## Simulate An RSLN Model in SAS

The class of Regime Switching Log Normal (RSLN) Models is a widely accepted class of models of equity returns. Regime switching models assume that a process switches between regimes randomly, where each regime has a different parameter set and the the probability of changing regime depends solely on the current regime. In this blog post, I will demonstrate how to simulate an RSLN-2 model using SAS/IML.

##### The RSLN-2 Model

Obviously, in the RSLN-2 case, we switch among log-normal models. The switching probabilities and denote the probability of switching from regime 1 to 2 and reverse. We let denote the regime relevant in the time period from to where time is measured in months. We then let be the total value at time and we define be the log return process given by . We then assume that the distribution of the log returns conditional on the regime is given as .

##### Maximum Likelihood Model Parameters

A maximum likelihood approach is used in Hardy (2003) to obtain parameters for the RSLN-2 model for the SP500 stock index using a fifty year data window. The parameters are

These are the parameters we use in the simulation Hardy describes the following algorithm to simulate an RSLN-2 model.

- Draw number randomly from uniform distribution .
- If , then assume that . If not then set
- Generate a standard normal stochastic variate .
- Now let the log-return in the first period of time be given by , which means that the stock price at time is .
- Now draw another from uniform distribution.
- if , then we assume that . If not, set .
- Repeat steps 3 and forward for desired number of time periods.
- Repeat the preceding steps for the desired number of scenarios

where in step two, we set the probability of the starting regime to be

##### Simulate The Model in SAS IML

I have implemented the algorithm in an IML Module. Beneath the module, I set up the maximum likelihood parameters and call the module to simulate the RSLN Model.

proc iml; Start RSLN2(per,sce) global(pi_1,spmean, spvar, P); t = t(1:per); /* Vector of time per */ S = j(per,sce,1); /* Vector of Prices */ rho = j(per,1,0); /* Space for regimes */ /* 1. Generate initial Uniform Random Variable */ u = rand("Uniform"); /* 2. If u is less than pi_1 we assume regime 1. */ if u < pi_1 then do; rho[1]=1; mu=spmean[1]; sigma=spvar[1]; end; /* Otherwise we assume that the process is in regime 2.*/ else do; rho[1]=2; mu=spmean[2]; sigma=spvar[2]; end; do j = 1 to sce; do i = 1 to per-1; /* 3. Draw z from standard normal */ z = rand("Normal"); /* 4. Calculate LOG return based on */ /* value of rho and calculate Stock Price */ Y = mu + sigma*z; /* Update Stock Price */ S[i+1,j]=S[i,j]*exp(Y); /* 5. Generate new Uniform Random Variable */ u = rand("Uniform"); /* 6. If the newly generated u is less than the */ /* relevant transition probability, then we */ /* assume that the new regime is 1 */ if (u<(P[rho[i],1])) then do; rho[i+1]=1; mu=spmean[1]; sigma=spvar[1]; end; /* Otherwise we assume regime 2 */ else do; rho[i+1]=2; mu=spmean[2]; sigma=spvar[2]; end; /* 7. Repeat steps 3-7 for desired # periods */ end; /* 8. Repeat steps 1-7 for desired # scenarios */ end; /* Return matrix of Equity Prices S */ S = S || rho; return (S); finish; /* Maximum Likelihood Parameters from Hardy (2003) */ P = {0.9532 0.0468, 0.3232 0.6768}; pi_1 = P[1,2]/(P[1,2]+P[2,1]); spmean = {0.0127, -0.0162}; spvar = {0.0351, 0.1748}; per=100; sce=1; /* Simulate Stockprices */ M = RSLN2(per,sce); VarNames="S1":"S"+char(sce) || "Region"; /* Create Dataset with StockPrice Data */ create StockPrices from M[c=VarNames]; append from M; close StockPrices; quit; |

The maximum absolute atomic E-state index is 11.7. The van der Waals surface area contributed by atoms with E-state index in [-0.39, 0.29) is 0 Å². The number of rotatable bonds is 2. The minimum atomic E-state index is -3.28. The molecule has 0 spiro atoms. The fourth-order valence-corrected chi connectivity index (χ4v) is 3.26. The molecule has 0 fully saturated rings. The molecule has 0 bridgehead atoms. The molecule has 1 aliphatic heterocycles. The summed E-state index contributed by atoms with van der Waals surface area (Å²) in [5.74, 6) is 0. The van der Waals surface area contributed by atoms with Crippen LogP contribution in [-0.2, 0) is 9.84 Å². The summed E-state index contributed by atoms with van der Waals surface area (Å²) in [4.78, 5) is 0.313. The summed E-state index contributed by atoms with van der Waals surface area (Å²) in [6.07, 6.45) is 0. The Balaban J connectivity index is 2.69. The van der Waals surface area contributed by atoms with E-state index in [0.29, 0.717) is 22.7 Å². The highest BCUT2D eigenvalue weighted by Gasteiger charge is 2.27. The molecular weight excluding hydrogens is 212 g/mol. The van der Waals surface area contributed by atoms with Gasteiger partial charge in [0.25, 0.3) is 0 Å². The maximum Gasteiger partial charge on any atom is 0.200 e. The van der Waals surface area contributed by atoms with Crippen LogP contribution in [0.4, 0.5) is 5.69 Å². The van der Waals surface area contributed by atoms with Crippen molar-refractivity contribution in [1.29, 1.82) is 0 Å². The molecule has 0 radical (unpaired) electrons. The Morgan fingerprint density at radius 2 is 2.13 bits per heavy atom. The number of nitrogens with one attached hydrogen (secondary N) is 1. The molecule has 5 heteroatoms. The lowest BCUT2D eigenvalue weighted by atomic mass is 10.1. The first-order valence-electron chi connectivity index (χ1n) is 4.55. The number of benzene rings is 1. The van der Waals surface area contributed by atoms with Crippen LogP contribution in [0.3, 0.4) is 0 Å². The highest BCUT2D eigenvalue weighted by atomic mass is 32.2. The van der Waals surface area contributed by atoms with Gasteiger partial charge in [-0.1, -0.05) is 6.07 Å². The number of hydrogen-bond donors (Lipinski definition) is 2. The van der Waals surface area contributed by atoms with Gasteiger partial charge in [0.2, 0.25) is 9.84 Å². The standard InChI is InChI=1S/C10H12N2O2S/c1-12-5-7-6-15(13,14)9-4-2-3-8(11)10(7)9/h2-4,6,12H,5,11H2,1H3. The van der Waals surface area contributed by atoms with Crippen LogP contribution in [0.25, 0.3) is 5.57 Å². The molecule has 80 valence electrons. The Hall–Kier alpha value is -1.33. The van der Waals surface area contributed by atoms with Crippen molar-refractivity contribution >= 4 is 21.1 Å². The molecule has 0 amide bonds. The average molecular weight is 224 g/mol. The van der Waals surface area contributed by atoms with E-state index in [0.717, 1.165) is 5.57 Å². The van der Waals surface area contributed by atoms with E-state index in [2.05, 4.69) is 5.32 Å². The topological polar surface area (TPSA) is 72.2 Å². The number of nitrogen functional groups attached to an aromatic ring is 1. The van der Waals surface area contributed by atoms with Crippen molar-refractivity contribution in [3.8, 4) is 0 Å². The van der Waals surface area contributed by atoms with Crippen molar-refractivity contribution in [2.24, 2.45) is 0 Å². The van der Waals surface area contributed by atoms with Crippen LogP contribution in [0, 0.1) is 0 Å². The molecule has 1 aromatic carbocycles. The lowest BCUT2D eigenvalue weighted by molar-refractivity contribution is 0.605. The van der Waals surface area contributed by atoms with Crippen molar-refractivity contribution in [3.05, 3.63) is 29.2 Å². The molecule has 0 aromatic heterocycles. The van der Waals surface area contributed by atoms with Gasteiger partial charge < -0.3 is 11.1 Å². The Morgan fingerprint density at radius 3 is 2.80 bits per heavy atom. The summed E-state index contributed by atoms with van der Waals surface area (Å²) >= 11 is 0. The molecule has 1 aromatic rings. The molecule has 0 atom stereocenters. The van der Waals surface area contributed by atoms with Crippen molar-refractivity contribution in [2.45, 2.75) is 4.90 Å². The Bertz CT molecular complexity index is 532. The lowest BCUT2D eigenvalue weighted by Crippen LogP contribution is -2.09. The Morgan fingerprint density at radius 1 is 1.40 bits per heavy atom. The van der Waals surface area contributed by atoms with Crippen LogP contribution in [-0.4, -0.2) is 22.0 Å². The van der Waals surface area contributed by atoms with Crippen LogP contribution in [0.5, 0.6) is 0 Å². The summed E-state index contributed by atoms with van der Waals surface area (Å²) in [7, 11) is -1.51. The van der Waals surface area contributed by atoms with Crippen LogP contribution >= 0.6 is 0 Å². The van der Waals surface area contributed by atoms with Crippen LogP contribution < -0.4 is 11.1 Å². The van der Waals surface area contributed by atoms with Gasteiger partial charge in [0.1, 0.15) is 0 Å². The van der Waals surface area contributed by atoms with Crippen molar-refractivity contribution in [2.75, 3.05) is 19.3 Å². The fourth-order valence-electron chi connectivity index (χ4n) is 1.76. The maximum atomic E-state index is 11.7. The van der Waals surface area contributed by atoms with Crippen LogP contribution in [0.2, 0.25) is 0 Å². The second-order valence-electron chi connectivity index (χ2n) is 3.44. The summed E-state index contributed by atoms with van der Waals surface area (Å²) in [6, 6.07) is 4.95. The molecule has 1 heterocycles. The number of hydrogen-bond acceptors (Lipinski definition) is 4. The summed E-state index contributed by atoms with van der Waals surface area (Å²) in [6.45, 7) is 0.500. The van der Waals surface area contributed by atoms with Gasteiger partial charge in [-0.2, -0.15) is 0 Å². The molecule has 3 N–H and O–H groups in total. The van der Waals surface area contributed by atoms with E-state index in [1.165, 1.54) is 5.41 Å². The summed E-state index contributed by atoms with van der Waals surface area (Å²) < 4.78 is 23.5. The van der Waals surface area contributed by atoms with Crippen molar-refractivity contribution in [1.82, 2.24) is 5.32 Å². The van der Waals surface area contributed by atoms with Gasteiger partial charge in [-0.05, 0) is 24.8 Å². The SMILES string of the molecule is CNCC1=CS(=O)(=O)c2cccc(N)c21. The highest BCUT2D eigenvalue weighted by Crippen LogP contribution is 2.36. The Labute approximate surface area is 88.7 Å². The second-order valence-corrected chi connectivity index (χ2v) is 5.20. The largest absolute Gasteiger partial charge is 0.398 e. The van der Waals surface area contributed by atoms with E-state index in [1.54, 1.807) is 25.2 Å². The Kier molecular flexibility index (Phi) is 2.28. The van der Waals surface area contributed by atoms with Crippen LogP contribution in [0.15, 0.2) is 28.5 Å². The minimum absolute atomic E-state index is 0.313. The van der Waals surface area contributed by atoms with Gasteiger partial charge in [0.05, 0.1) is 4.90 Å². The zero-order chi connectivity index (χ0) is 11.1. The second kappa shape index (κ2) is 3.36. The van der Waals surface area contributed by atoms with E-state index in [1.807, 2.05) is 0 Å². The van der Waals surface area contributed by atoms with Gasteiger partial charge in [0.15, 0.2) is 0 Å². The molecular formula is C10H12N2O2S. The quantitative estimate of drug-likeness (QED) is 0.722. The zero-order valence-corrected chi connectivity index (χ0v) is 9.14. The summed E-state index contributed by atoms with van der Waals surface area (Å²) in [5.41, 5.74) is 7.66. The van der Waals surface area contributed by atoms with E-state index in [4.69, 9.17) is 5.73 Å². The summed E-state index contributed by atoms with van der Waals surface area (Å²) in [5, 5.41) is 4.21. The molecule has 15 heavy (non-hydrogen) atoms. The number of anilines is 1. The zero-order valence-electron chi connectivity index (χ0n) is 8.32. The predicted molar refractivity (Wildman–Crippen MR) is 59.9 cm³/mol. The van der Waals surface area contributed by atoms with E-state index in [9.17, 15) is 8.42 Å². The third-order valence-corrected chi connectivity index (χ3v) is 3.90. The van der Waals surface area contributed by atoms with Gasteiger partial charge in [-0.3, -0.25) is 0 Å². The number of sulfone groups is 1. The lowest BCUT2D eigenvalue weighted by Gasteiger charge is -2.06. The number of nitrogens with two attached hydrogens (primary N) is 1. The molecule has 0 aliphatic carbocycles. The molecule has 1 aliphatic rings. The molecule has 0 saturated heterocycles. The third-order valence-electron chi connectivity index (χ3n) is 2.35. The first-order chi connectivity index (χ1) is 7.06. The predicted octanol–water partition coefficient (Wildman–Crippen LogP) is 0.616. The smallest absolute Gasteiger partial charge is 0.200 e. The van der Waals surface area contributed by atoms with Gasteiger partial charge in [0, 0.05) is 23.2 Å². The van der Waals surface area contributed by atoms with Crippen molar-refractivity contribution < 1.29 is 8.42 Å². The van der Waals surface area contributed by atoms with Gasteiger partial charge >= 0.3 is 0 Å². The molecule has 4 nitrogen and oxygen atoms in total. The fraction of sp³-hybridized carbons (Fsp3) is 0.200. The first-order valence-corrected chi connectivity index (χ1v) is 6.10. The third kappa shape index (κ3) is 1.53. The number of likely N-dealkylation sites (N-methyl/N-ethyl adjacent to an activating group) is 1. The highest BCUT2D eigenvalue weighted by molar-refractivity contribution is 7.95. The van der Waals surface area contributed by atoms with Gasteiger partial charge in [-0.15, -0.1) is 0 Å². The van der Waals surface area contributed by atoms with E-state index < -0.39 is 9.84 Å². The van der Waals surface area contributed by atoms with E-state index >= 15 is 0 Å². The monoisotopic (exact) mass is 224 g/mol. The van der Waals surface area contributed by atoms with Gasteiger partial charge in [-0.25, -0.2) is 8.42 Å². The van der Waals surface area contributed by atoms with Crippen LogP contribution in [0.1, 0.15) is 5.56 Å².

Consequently, you can see the simulated path on the graph to the left. As expected, wee see a more volatile evolution when the process is in regime 2.

##### Summary

Summing up, the Regime Switching Log Normal model is relatively simple to understand and capture many of the desired properties of equity price evolution. In this post, I demonstrate how to simulate the simplest case with two regimes in PROC IML.

Finally, You can download the entire program from this post, including the graph code here.